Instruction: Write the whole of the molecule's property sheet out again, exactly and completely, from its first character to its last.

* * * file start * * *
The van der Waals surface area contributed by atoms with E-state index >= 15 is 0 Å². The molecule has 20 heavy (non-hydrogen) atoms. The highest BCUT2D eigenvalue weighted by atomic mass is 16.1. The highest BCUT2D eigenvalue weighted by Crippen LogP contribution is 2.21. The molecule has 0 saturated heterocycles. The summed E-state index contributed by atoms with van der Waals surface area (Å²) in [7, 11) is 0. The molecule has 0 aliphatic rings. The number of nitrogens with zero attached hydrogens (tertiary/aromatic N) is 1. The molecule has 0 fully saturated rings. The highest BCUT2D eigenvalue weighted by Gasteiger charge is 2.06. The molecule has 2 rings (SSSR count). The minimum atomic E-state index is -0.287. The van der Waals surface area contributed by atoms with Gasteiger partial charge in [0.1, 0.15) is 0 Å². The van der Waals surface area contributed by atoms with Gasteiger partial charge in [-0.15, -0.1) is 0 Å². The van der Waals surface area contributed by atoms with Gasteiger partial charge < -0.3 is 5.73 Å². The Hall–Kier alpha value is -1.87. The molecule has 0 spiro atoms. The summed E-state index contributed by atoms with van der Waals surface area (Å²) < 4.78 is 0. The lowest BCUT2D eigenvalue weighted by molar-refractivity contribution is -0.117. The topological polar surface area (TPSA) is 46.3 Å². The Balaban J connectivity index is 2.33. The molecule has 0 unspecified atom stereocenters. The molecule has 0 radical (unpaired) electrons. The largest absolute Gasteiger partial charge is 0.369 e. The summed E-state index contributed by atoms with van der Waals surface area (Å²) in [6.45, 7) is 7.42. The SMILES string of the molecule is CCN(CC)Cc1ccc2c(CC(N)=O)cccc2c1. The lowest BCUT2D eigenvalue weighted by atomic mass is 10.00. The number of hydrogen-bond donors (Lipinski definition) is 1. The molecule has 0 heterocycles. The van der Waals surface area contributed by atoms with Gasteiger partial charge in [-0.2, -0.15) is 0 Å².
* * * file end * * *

The van der Waals surface area contributed by atoms with E-state index >= 15 is 0 Å². The molecule has 20 heavy (non-hydrogen) atoms. The highest BCUT2D eigenvalue weighted by atomic mass is 16.1. The highest BCUT2D eigenvalue weighted by Crippen LogP contribution is 2.21. The molecule has 0 saturated heterocycles. The summed E-state index contributed by atoms with van der Waals surface area (Å²) in [7, 11) is 0. The molecule has 0 aliphatic rings. The number of nitrogens with zero attached hydrogens (tertiary/aromatic N) is 1. The molecule has 0 fully saturated rings. The highest BCUT2D eigenvalue weighted by Gasteiger charge is 2.06. The molecule has 2 rings (SSSR count). The minimum atomic E-state index is -0.287. The van der Waals surface area contributed by atoms with Gasteiger partial charge in [0.1, 0.15) is 0 Å². The van der Waals surface area contributed by atoms with Gasteiger partial charge in [-0.15, -0.1) is 0 Å². The van der Waals surface area contributed by atoms with Gasteiger partial charge < -0.3 is 5.73 Å². The Hall–Kier alpha value is -1.87. The molecule has 0 spiro atoms. The summed E-state index contributed by atoms with van der Waals surface area (Å²) < 4.78 is 0. The lowest BCUT2D eigenvalue weighted by molar-refractivity contribution is -0.117. The topological polar surface area (TPSA) is 46.3 Å². The Balaban J connectivity index is 2.33. The molecule has 0 unspecified atom stereocenters. The molecule has 0 radical (unpaired) electrons. The largest absolute Gasteiger partial charge is 0.369 e. The summed E-state index contributed by atoms with van der Waals surface area (Å²) in [6.45, 7) is 7.42. The SMILES string of the molecule is CCN(CC)Cc1ccc2c(CC(N)=O)cccc2c1. The lowest BCUT2D eigenvalue weighted by atomic mass is 10.00. The number of hydrogen-bond donors (Lipinski definition) is 1. The molecule has 0 heterocycles. The van der Waals surface area contributed by atoms with Gasteiger partial charge in [-0.2, -0.15) is 0 Å².